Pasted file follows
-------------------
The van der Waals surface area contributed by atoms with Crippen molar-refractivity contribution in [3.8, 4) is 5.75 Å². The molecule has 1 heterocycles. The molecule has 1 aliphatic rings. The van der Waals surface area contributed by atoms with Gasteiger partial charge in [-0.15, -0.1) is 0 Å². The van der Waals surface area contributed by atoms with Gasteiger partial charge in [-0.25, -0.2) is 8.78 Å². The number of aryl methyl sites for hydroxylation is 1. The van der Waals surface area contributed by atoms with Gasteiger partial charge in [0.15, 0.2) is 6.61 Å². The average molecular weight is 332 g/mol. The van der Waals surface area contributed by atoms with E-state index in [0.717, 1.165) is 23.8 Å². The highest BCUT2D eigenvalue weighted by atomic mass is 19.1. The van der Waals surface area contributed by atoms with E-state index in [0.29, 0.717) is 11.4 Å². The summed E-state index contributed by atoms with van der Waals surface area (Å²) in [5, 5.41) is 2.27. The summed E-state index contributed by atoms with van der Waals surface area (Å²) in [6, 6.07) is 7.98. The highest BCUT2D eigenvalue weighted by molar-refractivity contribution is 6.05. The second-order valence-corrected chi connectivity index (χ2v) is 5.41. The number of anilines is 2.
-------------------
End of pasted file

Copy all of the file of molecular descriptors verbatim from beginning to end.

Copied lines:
The van der Waals surface area contributed by atoms with Crippen molar-refractivity contribution in [3.8, 4) is 5.75 Å². The molecule has 1 heterocycles. The molecule has 1 aliphatic rings. The van der Waals surface area contributed by atoms with Gasteiger partial charge in [-0.15, -0.1) is 0 Å². The van der Waals surface area contributed by atoms with Gasteiger partial charge in [-0.25, -0.2) is 8.78 Å². The number of aryl methyl sites for hydroxylation is 1. The van der Waals surface area contributed by atoms with Gasteiger partial charge in [0.15, 0.2) is 6.61 Å². The average molecular weight is 332 g/mol. The van der Waals surface area contributed by atoms with E-state index in [0.717, 1.165) is 23.8 Å². The highest BCUT2D eigenvalue weighted by atomic mass is 19.1. The van der Waals surface area contributed by atoms with E-state index in [0.29, 0.717) is 11.4 Å². The summed E-state index contributed by atoms with van der Waals surface area (Å²) in [5, 5.41) is 2.27. The summed E-state index contributed by atoms with van der Waals surface area (Å²) in [6, 6.07) is 7.98. The highest BCUT2D eigenvalue weighted by molar-refractivity contribution is 6.05. The second-order valence-corrected chi connectivity index (χ2v) is 5.41. The number of anilines is 2.